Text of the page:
Regional Occupational Program (ROP)
 
High school students throughout the Los Angeles area experience life in a busy medical center over six weeks during the summer. Students explore diverse career from research and patient care to marketing technology. Class sessions include discussions and department tours. Students are matched up with mentors who help cultivate their specific interests. They also conduct a team health research project and present their results at a graduation luncheon attended by their mentors, family members and community leaders.
 
Bring Your Child to Work Day
 
This daylong program for 3rd through 5th grade students introduces the children of those who work or study at City of Hope to science and medicine through fun learning activities.
 
Eugene and Ruth Roberts Summer Student Academy
 
High school or undergraduate college students are given the opportunity to learn about science by actually doing it. Unlike traditional high school or college classes where the course of study is entirely determined by the instructor, City of Hope’s summer program students select their own research project according to their individual areas of interest. Students may also apply for the National Cancer Institute CURE program for underrepresented students or the CIRM Creativity Awards program (for high school students). Learn more.
 
Train, Educate and Accelerate Careers in Healthcare (T.E.A.C.H.)
 
The T.E.A.C.H. Project is a corporate partnership that connects public school students with high demand jobs by offering them college level courses in high-school, based on the skills needed for a career in health care information technology. High school students earn college credits at no/low cost, accelerating their ability to earn a two-year associate's degree in informational technology. Some may even obtain their high school diplomas and associate’s degrees simultaneously. In addition to providing input on the coursework, City of Hope provides projects, training, internships and mentoring opportunities. This intensive program provides unprecedented job-training and learning opportunities for students in a largely minority school district and helps to build a committed, diverse workforce for the growing needs of the STEM (science, technology, engineering and math) fields.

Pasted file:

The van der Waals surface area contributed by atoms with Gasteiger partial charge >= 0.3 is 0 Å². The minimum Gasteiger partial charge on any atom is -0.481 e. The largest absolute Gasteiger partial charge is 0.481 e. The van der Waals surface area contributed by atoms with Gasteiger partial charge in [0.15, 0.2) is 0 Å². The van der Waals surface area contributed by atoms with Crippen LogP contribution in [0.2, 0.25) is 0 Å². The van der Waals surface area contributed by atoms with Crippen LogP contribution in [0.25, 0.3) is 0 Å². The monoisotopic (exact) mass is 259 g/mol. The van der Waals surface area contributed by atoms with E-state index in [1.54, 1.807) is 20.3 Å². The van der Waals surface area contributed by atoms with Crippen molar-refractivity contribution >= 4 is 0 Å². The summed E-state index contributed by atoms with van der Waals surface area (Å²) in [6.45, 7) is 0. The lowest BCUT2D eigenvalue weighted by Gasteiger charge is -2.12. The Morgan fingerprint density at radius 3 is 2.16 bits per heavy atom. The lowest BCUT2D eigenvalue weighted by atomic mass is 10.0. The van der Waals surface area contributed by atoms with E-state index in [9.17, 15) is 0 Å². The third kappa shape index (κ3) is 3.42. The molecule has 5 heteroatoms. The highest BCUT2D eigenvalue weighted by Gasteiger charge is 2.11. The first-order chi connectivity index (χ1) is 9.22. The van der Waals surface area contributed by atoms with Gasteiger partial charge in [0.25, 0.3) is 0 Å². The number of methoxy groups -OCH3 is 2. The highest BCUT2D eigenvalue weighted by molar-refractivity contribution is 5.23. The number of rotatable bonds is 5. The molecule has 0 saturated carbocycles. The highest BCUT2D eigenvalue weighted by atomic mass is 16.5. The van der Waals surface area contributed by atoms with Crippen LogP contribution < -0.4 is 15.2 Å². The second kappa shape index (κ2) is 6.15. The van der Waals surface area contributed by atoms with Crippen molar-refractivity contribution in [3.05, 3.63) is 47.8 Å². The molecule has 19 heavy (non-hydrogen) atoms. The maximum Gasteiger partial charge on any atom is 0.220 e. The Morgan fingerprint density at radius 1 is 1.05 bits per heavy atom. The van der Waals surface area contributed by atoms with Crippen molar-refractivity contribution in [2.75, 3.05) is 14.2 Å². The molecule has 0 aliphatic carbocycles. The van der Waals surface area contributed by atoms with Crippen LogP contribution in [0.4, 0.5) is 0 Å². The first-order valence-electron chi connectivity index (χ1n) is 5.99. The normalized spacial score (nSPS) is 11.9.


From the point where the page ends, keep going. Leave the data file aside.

Fellowships and Residencies
 
City of Hope offers a wide variety of clinical, research, pharmacy and administrative fellowships for continuing education and experience. Learn more.
 
Contact us at diversityandinclusion@coh.org for more information.
 
We're a community of people characterized by our diversity of thought, background and approach.
 
We have career opportunities in nursing, research, allied health, business support and many other areas.
 
City of Hope employees enjoy excellent benefits and an environment that inspires wellness.
 
In addition to our main campus in Duarte, CA, we have several locations throughout the Los Angeles vicinity.
 
Current employees and external candidates are invited to explore our career opportunities.
 
Learn more about City of Hope's institutional distinctions, breakthrough innovations and collaborations.
NEWS & UPDATES
  • Although chemotherapy can be effective in treating cancer, it can also exact a heavy toll on a patient’s health. One impressive alternative researchers have found is in the form of a vaccine. A type of immunotherapy, one part of the vaccine primes the body to react strongly against a tumor; the second part dire...
  • The breast cancer statistic is attention-getting: One in eight women will be diagnosed with breast cancer during her lifetime. That doesn’t mean that, if you’re one of eight women at a dinner table, one of you is fated to have breast cancer (read more on that breast cancer statistic), but it does mean that the ...
  • Rob Darakjian was diagnosed with acute lymphoblastic leukemia at just 19 years old. He began chemotherapy and was in and out of the hospital for four months. After his fourth round of treatment, he received a bone marrow transplantation from an anonymous donor. Today, he’s cancer free. In his first post, ...